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I've got a form that contains contact info. Each has a type, and then the contact information itself. For example:

Type    | Contact
-------------------------------
cell    | 555-555-5555
home    | 444-444-4444
email   | abc@def.com

It's a functional requirement that users can add/remove contacts from the form using jQuery (showing only the contact info that exists - i.e. it's not a static contact form).

Since users can add/remove any row they like in the form, this produces HTTP parameters similar to the following (with numbers that are not sequential, and may not be contiguous):

contact_ty3=cell
contact3=555-555-5555

contact_ty994=home
contact994=444-444-4444

contact_ty45=email
contact45=abc@def.com

Therefore, numbers after the contact and contact_ty parameters are arbitrary, except that they serve the purpose to match up the type to the associated contact information.

So, on the receiving end, in PHP, how to I efficiently process the parameters, using the numbers to match up the types and contacts? I'm thinking the best way to do this would be via regex, but the simplest function I can think of iterates through the entire $_REQUEST array, strips out the parameters that start with contact, and go from there.

Is there a more efficient way? Seems like I'm writing a manual string/param parsing method, when perhaps there's a function to do this that I simply don't know about. Since I won't know the precise names of the form parameters beforehand, I can't rely on the assumption that there will be a contact1, contact2, etc.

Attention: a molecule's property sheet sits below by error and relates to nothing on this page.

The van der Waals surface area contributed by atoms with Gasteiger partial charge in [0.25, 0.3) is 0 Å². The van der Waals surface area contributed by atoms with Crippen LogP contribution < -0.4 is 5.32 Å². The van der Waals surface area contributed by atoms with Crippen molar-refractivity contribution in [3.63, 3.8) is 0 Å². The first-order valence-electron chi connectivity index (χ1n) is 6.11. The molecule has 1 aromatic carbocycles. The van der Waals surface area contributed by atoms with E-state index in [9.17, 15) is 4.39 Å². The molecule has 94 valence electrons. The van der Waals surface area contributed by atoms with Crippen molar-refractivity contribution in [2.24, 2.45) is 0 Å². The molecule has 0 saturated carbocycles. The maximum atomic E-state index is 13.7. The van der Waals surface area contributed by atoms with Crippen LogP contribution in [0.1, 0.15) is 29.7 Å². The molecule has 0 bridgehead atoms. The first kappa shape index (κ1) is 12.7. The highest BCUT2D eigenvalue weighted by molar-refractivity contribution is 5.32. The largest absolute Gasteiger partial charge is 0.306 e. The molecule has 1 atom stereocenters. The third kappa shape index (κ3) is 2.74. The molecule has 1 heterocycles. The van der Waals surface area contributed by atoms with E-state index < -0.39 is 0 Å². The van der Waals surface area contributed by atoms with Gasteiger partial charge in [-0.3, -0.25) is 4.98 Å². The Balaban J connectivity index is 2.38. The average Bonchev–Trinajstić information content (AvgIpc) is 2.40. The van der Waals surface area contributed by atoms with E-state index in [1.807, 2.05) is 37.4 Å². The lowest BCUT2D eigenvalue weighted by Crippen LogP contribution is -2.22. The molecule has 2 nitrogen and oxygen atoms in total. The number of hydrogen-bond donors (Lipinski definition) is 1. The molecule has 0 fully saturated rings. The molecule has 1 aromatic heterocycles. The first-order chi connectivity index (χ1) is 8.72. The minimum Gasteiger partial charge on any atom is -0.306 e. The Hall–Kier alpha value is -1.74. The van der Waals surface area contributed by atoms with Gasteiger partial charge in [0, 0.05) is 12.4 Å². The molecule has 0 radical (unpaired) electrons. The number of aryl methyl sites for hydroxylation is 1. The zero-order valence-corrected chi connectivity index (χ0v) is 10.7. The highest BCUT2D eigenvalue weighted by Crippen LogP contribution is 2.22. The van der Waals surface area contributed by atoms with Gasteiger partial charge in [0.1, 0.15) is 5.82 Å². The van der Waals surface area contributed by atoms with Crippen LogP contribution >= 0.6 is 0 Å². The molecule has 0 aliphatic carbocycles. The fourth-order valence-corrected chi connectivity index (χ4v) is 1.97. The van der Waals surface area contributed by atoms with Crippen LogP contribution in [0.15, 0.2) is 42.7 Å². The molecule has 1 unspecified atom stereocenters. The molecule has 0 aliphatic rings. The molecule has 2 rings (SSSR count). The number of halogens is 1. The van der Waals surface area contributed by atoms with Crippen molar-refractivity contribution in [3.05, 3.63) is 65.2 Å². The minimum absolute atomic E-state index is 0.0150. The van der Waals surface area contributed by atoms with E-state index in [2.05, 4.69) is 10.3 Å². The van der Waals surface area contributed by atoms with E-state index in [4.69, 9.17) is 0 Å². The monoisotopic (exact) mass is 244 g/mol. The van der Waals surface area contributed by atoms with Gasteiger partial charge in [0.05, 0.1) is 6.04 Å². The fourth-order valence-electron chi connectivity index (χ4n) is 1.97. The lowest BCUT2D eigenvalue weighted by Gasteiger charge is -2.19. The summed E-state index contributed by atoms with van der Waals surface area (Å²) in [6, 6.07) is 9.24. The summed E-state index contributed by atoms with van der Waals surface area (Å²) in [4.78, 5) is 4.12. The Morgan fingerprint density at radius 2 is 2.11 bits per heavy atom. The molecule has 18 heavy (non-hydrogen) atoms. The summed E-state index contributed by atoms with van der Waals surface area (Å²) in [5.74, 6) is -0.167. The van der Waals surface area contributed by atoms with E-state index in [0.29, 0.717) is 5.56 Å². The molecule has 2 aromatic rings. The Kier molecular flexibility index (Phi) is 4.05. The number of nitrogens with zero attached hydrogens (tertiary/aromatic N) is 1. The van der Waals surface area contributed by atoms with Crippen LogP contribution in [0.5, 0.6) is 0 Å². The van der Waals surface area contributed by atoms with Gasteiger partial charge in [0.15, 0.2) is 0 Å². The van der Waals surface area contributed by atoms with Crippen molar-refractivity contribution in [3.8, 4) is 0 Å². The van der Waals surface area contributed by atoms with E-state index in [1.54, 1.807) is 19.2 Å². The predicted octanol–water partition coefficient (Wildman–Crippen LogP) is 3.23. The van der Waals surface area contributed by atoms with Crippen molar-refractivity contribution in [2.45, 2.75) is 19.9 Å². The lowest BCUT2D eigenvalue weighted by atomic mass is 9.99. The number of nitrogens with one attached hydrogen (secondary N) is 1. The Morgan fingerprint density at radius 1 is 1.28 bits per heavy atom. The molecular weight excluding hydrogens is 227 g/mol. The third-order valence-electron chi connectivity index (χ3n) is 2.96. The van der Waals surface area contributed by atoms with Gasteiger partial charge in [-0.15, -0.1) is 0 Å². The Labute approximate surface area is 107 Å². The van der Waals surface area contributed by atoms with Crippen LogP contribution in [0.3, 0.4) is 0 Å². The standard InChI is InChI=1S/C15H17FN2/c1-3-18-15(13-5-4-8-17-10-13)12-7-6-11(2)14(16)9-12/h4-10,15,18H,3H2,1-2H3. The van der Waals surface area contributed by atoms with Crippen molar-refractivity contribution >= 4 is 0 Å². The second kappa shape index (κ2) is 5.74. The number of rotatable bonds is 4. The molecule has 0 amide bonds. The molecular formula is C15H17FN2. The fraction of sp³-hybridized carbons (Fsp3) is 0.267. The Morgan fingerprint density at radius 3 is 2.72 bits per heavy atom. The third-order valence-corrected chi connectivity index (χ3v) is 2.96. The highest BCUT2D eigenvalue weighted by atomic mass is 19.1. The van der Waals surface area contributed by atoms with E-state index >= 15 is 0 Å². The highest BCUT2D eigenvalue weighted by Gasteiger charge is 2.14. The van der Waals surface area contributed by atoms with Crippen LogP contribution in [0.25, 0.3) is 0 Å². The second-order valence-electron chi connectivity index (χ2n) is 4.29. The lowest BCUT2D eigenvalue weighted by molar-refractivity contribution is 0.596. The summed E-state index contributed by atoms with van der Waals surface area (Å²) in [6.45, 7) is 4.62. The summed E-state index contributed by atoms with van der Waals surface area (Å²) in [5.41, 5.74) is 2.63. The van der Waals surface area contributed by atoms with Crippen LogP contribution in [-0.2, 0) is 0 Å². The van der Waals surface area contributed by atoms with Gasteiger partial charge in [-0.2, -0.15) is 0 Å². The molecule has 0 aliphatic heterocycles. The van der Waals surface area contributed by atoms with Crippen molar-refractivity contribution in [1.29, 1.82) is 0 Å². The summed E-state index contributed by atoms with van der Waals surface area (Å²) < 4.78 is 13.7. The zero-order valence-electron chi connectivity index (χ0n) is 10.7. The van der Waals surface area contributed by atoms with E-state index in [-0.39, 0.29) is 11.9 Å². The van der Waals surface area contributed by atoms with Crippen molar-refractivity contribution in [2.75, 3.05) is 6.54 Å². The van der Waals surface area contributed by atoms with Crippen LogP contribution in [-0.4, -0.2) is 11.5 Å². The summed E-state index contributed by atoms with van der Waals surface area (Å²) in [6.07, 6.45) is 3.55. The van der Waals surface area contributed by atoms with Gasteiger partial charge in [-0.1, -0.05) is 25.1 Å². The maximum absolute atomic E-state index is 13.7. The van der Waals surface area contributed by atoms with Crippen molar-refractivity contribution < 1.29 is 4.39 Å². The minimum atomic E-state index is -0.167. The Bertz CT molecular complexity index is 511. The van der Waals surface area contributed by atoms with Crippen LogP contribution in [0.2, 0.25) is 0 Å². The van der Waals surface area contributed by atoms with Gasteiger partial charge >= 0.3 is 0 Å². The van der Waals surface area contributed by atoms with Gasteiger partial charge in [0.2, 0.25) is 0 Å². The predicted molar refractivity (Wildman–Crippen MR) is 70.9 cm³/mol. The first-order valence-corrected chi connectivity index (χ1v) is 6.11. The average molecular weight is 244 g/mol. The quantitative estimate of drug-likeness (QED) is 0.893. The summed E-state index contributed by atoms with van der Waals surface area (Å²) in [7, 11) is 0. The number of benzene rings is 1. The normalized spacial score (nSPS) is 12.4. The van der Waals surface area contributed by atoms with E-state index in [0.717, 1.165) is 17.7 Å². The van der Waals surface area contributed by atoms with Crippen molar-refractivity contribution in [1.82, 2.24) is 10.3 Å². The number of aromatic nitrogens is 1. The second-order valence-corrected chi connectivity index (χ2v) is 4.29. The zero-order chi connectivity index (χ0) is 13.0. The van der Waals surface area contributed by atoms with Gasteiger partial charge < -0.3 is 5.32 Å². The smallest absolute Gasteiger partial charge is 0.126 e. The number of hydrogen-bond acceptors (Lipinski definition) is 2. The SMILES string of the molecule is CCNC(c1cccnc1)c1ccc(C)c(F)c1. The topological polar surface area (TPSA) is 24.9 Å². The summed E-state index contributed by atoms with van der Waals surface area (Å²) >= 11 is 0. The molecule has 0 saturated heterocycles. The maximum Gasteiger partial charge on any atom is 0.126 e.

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2 Answers 2

up vote 1 down vote accepted

With some clever naming you can easily match them up on post:

<select name="contact[3][type]">...</select>
<input  name="contact[3][value]" ..>
<select name="contact[994][type]">...</select>
<input  name="contact[994][value]" ..>
<select name="contact[45][type]">...</select>
<input  name="contact[45][value]" ..>

And in PHP

<?php
    foreach($_POST['contact'] as $id => $data){
        echo "$id => type is {$data['type']}, value is {$data['value']}";
    }
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Oh, essentially putting them in arrays. That's easy. Thanks! –  jefflunt Jul 19 '11 at 17:42

Iterating $_POST or $_GET is a good idea, not $_REQUEST as it might contain cookies. However, its best not to use regex. You can use substr for this purpose. Observe

foreach($_GET as $k=>$v) {
     if(strpos($Haystack, "contact") === 0) {
          //process $k
     }
}
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